• @ GR Tech : Have any idea to modify this circuit for inductive load? – Mitz Jan 24 '14 at 14:14
• OK. I can understand. This is a circuit with minimum components, cheap & good BUT for light switching since you don't know exactly when to switch load ON/OFF. An idea is to eliminate D1C1 and to add an inductor in series to the gate of T1, to turn on at 90 degrees where the voltage is at its peak..... OR replace T1 with a coolMOS like 20N60S5.... OR use a zero crossing opto i.e MOC3031M. Sorry but I don't have time to solder all above. Just idea! – GR Tech Jan 24 '14 at 20:28
• oops...edit time passed... but you can look here techome.de/manuals/85829_DI200AB_KM_UM.pdf – GR Tech Jan 24 '14 at 20:47
• If the PWM frequency is much higher than mains, I don't think DC current would pose a problem; a bigger issue I see is that inductive loads need to be switched between "current flows through supply to load and back to supply" and "current flows through load, bypassing supply" modes. A flyback diode can provide that latter function when driving a DC load, but for obvious reasons won't work with AC. – supercat Jul 18 '14 at 20:13

For inductors,

$$V = L \frac{di}{dt}$$

PWM is an on-off style switch and cutting the supply current from the inductor instantaneously will generate a tremendous reverse voltage that will most likely break your MOSFET.

• You understand that this is an AC application, not DC, right? Where would you put such a diode? – Dave Tweed Jan 23 '14 at 13:30
• @ Andy aka: As I mentioned, for resistive load MOSFET is cool. Even at high pwm MOSFET is cool for inductive load. @ Pyxzure: As this inductive load is using AC, I am not sure of using a flyback diode. If possible would you pls show a schematic. – Mitz Jan 23 '14 at 13:32
• Sorry, deleted to prevent misunderstanding – Pyxzure Jan 23 '14 at 13:42

simulate this circuit – Schematic created using CircuitLab

Figure 1. Schematic stripped down to essential current path with MOSFET represented by a switch and re-organised for clarity.

Figure 1 may help to understand the problem.

• T1 is represented by SW1.
• When L is positive and T1 on current flows through D3 and D4 to the lamp. (Figure 1b.)
• When L is negative and T1 on current flows through D2 and D5 from the lamp. (Figure 1c.)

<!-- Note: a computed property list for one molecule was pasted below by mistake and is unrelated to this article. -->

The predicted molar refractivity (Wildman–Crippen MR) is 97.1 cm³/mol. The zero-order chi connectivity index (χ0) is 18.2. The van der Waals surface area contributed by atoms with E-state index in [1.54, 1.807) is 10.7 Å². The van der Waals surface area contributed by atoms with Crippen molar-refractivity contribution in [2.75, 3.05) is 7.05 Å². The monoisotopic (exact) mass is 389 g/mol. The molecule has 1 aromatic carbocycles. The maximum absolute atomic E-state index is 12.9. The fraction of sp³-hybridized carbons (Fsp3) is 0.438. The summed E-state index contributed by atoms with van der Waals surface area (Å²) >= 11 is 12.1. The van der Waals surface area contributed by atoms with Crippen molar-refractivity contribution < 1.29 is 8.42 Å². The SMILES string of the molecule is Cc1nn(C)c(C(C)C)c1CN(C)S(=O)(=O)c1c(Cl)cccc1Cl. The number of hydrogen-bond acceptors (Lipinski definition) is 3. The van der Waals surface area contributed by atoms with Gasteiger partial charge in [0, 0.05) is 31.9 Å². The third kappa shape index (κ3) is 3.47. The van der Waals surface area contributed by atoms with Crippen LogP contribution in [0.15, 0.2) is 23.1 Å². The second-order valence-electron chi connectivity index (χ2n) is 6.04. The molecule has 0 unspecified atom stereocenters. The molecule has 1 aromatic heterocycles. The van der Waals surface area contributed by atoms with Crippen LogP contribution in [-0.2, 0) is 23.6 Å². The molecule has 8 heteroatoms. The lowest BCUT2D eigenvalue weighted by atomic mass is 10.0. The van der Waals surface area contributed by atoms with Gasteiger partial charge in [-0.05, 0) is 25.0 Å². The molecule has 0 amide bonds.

In a DC circuit Figure 1b would have a snubbing diode wired in parallel with LAMP2 and pointing upwards (anode to N). Figure 1c would have it pointing downwards (cathode to N). It should be clear that we can't have the diode pointing both ways and so we can't use a snubbing diode for an inductive load.

Your options would be to use an RC snubber but we don't have enough information to help you with that.

If you use this to drive an inductive load, you're very likely to fry T1.

When the PWM signal goes low, T1 will attempt to interrupt the current while the load tries to maintain it. Result: high voltage will be induced till something breaks.

You could use a big ass zener (avalanche diode actually) across the transistor as a snubber. This will limit the back-EMF voltage from the load to safe levels.

Having some capacitance in parallel with the inductive load would be nice too.

This dimmer outputs a rectified AC voltage which is basically unfiltered DC. An inductive load current with a DC source is only limited by the Resistance of the coil. This creates a high current through the components which causes an overheating and ultimately the destruction of the motor and the Mosfet.

• Improve your short answer to include issues with phase shifting in some motors for rotation, back EMF, and needs a clean sine wave to work correctly. Light dimmers and many PWM schemes do not work well with single-pole AC motors. – Sparky256 Jun 29 '16 at 22:12
• "This dimmer outputs a rectified AC voltage ...". No it doesn't. The MOSFET is inside the rectifier but the load is outside it and receives AC supply. Edit required. Trace the way the current flows on each half-cycle. Welcome to EE.SE. – Transistor Jun 29 '16 at 22:28